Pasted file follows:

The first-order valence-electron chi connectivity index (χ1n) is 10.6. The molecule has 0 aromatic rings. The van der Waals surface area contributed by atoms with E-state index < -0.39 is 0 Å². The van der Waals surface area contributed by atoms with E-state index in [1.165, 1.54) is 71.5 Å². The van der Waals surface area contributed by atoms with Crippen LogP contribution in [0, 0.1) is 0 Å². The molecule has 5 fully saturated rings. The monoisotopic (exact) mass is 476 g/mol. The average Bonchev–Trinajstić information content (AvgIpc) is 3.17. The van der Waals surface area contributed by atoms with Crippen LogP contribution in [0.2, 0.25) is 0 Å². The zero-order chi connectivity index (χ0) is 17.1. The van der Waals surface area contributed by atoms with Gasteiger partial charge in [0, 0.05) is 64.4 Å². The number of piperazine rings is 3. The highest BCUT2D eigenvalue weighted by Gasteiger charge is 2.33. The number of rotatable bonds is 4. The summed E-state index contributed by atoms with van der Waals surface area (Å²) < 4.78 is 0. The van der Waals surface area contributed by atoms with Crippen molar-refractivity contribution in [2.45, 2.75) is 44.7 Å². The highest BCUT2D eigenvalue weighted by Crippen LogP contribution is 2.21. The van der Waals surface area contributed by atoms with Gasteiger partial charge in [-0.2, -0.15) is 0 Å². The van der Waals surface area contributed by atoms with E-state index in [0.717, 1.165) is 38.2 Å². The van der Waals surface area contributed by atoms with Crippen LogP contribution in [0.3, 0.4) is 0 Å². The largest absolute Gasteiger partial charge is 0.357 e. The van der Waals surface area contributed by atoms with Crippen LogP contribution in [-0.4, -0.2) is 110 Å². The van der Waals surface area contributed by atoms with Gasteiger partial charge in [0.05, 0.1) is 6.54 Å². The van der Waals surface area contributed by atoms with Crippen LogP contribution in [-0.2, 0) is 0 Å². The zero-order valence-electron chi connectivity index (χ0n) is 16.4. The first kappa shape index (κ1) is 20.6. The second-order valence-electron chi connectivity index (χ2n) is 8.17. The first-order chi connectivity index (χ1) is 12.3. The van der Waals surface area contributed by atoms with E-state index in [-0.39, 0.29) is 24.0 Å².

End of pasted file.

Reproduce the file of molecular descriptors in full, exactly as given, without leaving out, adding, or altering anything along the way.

The first-order valence-electron chi connectivity index (χ1n) is 10.6. The molecule has 0 aromatic rings. The van der Waals surface area contributed by atoms with E-state index < -0.39 is 0 Å². The van der Waals surface area contributed by atoms with E-state index in [1.165, 1.54) is 71.5 Å². The van der Waals surface area contributed by atoms with Crippen LogP contribution in [0, 0.1) is 0 Å². The molecule has 5 fully saturated rings. The monoisotopic (exact) mass is 476 g/mol. The average Bonchev–Trinajstić information content (AvgIpc) is 3.17. The van der Waals surface area contributed by atoms with Crippen LogP contribution in [0.2, 0.25) is 0 Å². The zero-order chi connectivity index (χ0) is 17.1. The van der Waals surface area contributed by atoms with Gasteiger partial charge in [0, 0.05) is 64.4 Å². The number of piperazine rings is 3. The highest BCUT2D eigenvalue weighted by Gasteiger charge is 2.33. The number of rotatable bonds is 4. The summed E-state index contributed by atoms with van der Waals surface area (Å²) < 4.78 is 0. The van der Waals surface area contributed by atoms with Crippen molar-refractivity contribution in [2.45, 2.75) is 44.7 Å². The highest BCUT2D eigenvalue weighted by Crippen LogP contribution is 2.21. The van der Waals surface area contributed by atoms with Gasteiger partial charge in [-0.2, -0.15) is 0 Å². The van der Waals surface area contributed by atoms with E-state index in [0.717, 1.165) is 38.2 Å². The van der Waals surface area contributed by atoms with Crippen LogP contribution in [0.3, 0.4) is 0 Å². The largest absolute Gasteiger partial charge is 0.357 e. The van der Waals surface area contributed by atoms with Crippen LogP contribution in [-0.4, -0.2) is 110 Å². The van der Waals surface area contributed by atoms with Gasteiger partial charge in [0.05, 0.1) is 6.54 Å². The van der Waals surface area contributed by atoms with Crippen LogP contribution in [-0.2, 0) is 0 Å². The zero-order valence-electron chi connectivity index (χ0n) is 16.4. The first kappa shape index (κ1) is 20.6. The second-order valence-electron chi connectivity index (χ2n) is 8.17. The first-order chi connectivity index (χ1) is 12.3. The van der Waals surface area contributed by atoms with E-state index in [-0.39, 0.29) is 24.0 Å².